Alibaba Group Holding Limited is now a publicly traded company. The Hangzhou-based group of internet-based e-commerce businesses debuted its IPO on September 19th, 2014. The IPO initially raised $21.8 billion, making its market value measured as $231 billion.
Alibaba's business include business-to-business (B2B) online web portals, online retail and payment services, a shopping search engine and data-centric cloud computing services. The company's total revenue has beaten its western competitors eBay and Amazon, combined. Alibaba sought an IPO in the U.S. after an unsuccessful deal with Hong Kong regulators.
On 5th of September, the group was filing with the U.S. Securities and Exchange Commission to set a $60- to $66- per-share price range for its IPO, with the final price determined after an international roadshow. The listing on the New York Stock Exchange (NYSE) has made Alibaba one of the largest technology listing in U.S. history, exceeding Facebook.
And if compared with other internet companies, Alibaba's IPO is expensive because it's asking for it, and it's also because the company is seen to be able to do it. With the debut about 17 times sales in the year through June, far beyond Amazon at 1.96 times and eBay at 3.92 times, Alibaba is also beyond the reach of other Chinese internet companies: Tencent Holdings Ltd (13.53 times) and Baidu Inc. (12.24 times).
The valuation itself won't stop investors who are drawn to Alibaba's potential. As a Chinese company, Alibaba is seen to be attractive to investors because of the exciting internet opportunities in China are at the moment, and because that opportunity itself is not fully discovered. And because the potential is not fully unearthed yet, Alibaba needs to be conservative to keep the concerns low.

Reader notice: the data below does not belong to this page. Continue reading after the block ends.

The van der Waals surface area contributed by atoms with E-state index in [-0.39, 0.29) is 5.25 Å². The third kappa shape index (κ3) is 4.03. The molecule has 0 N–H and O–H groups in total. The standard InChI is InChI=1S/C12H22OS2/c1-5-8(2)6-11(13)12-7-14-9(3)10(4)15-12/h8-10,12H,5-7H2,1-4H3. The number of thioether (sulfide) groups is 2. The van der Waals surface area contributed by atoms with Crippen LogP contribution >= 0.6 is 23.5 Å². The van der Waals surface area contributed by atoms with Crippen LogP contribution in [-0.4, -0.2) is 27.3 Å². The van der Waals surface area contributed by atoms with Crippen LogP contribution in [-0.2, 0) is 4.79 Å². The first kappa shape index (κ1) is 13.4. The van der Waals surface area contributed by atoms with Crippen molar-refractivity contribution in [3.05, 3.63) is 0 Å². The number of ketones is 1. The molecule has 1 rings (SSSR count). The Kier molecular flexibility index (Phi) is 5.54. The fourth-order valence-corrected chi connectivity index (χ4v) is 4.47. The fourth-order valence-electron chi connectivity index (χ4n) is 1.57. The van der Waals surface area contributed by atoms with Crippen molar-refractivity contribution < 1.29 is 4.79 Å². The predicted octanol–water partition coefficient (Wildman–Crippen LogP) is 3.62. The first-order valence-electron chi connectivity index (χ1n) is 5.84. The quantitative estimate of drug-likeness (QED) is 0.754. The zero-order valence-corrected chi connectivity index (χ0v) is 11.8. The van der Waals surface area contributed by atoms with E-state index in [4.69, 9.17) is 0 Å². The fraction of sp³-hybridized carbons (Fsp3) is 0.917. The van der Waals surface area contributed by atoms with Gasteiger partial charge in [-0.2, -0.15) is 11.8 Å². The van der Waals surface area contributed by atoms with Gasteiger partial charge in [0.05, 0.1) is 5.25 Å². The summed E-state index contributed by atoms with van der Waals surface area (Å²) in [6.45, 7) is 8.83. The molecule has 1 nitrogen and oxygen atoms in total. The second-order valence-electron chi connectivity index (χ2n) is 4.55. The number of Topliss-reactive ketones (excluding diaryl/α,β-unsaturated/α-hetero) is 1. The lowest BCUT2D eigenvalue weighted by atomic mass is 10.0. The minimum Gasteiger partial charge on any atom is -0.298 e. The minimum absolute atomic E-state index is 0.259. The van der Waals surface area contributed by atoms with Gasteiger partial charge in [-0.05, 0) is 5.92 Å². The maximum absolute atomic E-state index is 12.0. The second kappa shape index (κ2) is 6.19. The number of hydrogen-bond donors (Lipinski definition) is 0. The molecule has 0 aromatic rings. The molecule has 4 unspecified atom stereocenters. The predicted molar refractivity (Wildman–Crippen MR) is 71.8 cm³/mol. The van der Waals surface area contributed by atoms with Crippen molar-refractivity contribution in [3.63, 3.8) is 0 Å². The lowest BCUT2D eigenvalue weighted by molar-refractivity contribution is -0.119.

Alibaba has fortunes that surged along with China's economy preferred to release its shares slow and steady. Facebook had a price tag of $104 billion at the time of its IPO in May 2012, but quickly lost half its market value as investors worried about slowing growth and the company's mobile strategy, before its stock recovered. Alibaba may temper its valuation to avoid the listing flop of Facebook.
Alibaba's shares (BABA) began trading on the NYSE at an opening price of $92.70 at 11:55am EST.
The IPO has made its founder and Chairman, Jack Ma, a former English teacher, a multi-billionaire that worth above $16 billion when he owns 7.8 percent of the company he founded in 1999. This places him into the top 10 richest people in tech industry, along Silicon Valley's Bill Gates, Larry Ellison, Mark Zuckerberg, and Larry Page and Sergey Brin.
Alibaba's Vice Chairman Joe Tsai holds a 3.2 percent stake.
"We believe one thing, today is difficult, tomorrow is more difficult, but the day after tomorrow is beautiful," said Ma in the company's presentation. "So we have to work very hard in order to survive the long journey."
With Yahoo! owning more than 22 percent of the company, the cash generated will be essential to the ongoing saga of CEO Marissa Mayer and Yahoo!.
Alibaba was valued at just a few billion dollars when Yahoo! acquired its stake in 2005, but it rose to $32 billion after Silver Lake Management LLC, Temasek Holdings Pte and DST Global came in.
After IPO, Alibaba relies on a legal structure known as variable interest entity (VIE), just like many other Chinese companies, because it's required by the Chinese government for foreign ownership of certain industries, including internet companies.